Whether you use stand-alone monitoring instruments, or wired or wireless connectivity for your temperature and humidity measurement devices, it is important to understand the limitations of each method. For the most part, the significant labor costs involved in stand-alone monitoring devices combined with the multiple ways in which such systems insert human error potential make them less than desirable compared to more automated network-based monitoring technology.

Wireless communication has the advantages of being flexible to install and for providing monitoring of environments that have limited access to running cable or where refrigerators, freezers, or other monitored storage units are moved on a frequent basis. Wired networks have the advantage of speed, security, and data redundancy. Generally speaking, if your goal is to reduce the risk of data loss to zero or nearly so, then wired systems are the best course. The lower upfront cost of wireless can disappear quickly if you have to write deviation reports due to missing data, product loss, or regulatory missteps. The good news is that connectivity technologies can be mixed—wired and wireless—solving the physical installation challenges that many facilities pose.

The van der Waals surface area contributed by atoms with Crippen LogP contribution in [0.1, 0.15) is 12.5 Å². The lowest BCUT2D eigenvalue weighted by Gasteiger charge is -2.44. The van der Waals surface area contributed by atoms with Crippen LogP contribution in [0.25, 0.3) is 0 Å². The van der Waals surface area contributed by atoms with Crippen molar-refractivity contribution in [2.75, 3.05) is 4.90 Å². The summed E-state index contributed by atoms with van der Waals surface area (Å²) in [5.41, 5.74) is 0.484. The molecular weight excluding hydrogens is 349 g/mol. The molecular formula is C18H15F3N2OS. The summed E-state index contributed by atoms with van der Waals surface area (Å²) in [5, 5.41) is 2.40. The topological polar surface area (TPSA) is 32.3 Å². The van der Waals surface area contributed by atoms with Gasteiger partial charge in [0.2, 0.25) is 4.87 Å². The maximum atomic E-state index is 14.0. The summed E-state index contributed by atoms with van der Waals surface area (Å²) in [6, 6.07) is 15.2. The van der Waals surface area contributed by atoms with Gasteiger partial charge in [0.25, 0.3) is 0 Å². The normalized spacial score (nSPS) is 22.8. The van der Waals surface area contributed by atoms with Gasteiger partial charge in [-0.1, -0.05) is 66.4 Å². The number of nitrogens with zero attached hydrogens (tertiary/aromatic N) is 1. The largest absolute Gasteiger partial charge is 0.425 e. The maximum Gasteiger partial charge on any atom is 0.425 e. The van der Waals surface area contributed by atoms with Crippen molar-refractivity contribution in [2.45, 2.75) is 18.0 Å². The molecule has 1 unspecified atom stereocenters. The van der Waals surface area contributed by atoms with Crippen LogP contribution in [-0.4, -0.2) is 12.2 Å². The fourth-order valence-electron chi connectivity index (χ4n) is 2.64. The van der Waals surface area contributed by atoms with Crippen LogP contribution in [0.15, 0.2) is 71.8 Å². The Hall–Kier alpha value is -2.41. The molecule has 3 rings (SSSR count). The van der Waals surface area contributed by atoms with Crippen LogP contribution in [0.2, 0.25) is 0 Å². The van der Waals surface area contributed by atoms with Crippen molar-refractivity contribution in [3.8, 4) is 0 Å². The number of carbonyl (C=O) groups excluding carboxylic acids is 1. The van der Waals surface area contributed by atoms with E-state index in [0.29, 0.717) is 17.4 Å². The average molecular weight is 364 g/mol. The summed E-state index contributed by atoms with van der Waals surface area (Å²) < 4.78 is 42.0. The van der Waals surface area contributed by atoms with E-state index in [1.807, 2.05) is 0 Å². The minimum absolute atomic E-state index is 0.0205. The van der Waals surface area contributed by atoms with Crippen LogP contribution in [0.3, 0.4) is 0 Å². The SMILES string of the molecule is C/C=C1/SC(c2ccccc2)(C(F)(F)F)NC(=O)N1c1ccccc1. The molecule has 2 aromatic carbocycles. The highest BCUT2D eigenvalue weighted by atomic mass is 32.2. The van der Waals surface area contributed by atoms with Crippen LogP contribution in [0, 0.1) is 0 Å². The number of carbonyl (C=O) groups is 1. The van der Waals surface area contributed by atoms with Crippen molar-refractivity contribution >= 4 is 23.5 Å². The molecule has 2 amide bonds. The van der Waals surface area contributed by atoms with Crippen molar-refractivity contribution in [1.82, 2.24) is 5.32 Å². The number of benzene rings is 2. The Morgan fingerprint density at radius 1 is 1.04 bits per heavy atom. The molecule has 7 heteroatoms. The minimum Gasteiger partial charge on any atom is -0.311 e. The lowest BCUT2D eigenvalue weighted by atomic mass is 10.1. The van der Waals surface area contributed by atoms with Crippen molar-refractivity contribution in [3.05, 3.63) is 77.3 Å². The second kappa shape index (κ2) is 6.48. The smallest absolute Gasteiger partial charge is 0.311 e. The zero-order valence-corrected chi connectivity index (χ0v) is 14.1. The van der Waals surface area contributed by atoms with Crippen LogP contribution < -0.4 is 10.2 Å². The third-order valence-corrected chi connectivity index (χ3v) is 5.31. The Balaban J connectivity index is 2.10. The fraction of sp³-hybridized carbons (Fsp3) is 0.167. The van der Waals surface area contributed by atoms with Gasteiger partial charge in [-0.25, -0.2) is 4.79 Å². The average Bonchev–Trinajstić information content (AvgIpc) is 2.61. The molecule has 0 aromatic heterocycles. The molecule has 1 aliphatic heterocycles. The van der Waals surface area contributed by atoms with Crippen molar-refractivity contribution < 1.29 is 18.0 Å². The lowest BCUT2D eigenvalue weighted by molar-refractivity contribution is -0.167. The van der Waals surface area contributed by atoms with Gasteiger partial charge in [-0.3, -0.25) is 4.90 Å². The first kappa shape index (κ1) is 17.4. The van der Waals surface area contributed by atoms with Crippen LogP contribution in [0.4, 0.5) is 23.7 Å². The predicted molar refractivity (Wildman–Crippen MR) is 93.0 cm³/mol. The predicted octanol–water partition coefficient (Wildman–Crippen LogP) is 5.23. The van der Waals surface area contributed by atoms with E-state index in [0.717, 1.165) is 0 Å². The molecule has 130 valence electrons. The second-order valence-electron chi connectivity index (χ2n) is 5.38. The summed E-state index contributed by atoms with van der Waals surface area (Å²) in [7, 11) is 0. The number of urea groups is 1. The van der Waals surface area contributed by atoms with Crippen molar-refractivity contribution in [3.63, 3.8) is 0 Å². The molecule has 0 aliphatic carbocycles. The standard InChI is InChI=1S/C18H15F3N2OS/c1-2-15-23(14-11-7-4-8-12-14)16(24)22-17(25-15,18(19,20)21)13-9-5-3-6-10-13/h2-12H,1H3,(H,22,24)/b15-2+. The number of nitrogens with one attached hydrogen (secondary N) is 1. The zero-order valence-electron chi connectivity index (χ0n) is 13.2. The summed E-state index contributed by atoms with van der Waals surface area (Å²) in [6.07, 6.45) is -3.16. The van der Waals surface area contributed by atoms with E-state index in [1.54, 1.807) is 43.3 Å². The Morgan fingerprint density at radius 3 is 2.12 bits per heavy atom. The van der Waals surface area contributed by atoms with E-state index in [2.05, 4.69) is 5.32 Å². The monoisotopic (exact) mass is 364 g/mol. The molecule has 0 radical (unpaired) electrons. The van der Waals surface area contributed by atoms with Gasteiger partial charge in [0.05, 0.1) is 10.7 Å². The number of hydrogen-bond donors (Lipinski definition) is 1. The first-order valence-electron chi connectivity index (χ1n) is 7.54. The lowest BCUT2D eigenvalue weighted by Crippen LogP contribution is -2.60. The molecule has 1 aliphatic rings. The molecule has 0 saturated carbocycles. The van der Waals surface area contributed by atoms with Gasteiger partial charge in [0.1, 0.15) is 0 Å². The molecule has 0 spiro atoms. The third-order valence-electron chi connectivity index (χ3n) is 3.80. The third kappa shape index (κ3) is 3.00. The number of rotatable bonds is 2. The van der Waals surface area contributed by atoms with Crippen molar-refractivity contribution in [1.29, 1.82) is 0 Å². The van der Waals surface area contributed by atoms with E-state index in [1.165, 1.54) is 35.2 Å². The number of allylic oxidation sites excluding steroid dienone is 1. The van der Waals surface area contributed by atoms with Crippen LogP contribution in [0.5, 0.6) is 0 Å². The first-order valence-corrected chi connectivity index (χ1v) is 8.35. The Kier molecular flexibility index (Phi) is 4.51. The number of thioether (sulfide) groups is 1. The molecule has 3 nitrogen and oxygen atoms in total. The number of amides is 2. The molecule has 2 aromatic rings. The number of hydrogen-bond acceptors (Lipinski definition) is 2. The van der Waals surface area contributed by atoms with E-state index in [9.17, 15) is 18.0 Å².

Of course network connectivity methods alone do not maintain product quality. They have to be used in conjunction with the capabilities of the facility’s monitoring system, with specific attention to automating records—such as data, events, and audit trails—that present a continuous gap-free history.

The details of how humans interact with systems—whether driving lift trucks, replacing batteries, or downloading data—are important factors in determining if a particular continuous-monitoring technology truly minimizes risks introduced by the inevitability of human error. You have to weigh the costs of potential problems vs. how much your organization is willing to invest to protect your operations.

Risk really comes down to consequences or the implications of system failure. Analysis of risk is both qualitative and quantitative. Ideally, you should be able to answer the following questions:

• Can you afford to handle the expense of downtime? This can be in the form of missing data, equipment failure, or human error.
• For an unplanned production stoppage, how long will it affect other research, production, or shipments?
• What is the financial effect of losing product or research specimens?
• Can you define downtime cost either by time, lost production, blemish to reputation, or other stakeholder pain?
• Can you identify single points of failure and ways to reduce them?
• Does it cost more to recover from equipment failure, product loss, internal and external reviews, and other unplanned interruptions than it would to invest in continuous operation?


About The Author

Environmental Quality Corner with Ken Appel’s picture

Environmental Quality Corner with Ken Appel

Ken Appel, author of Quality Digest’s Environmental Quality Corner, is manager regulated markets for Veriteq, a Vaisala company. Veriteq provides environmental monitoring of temperature, humidity and other critical variables in controlled environments for regulated industries and other critical storage applications where product loss or audit failures are unacceptable.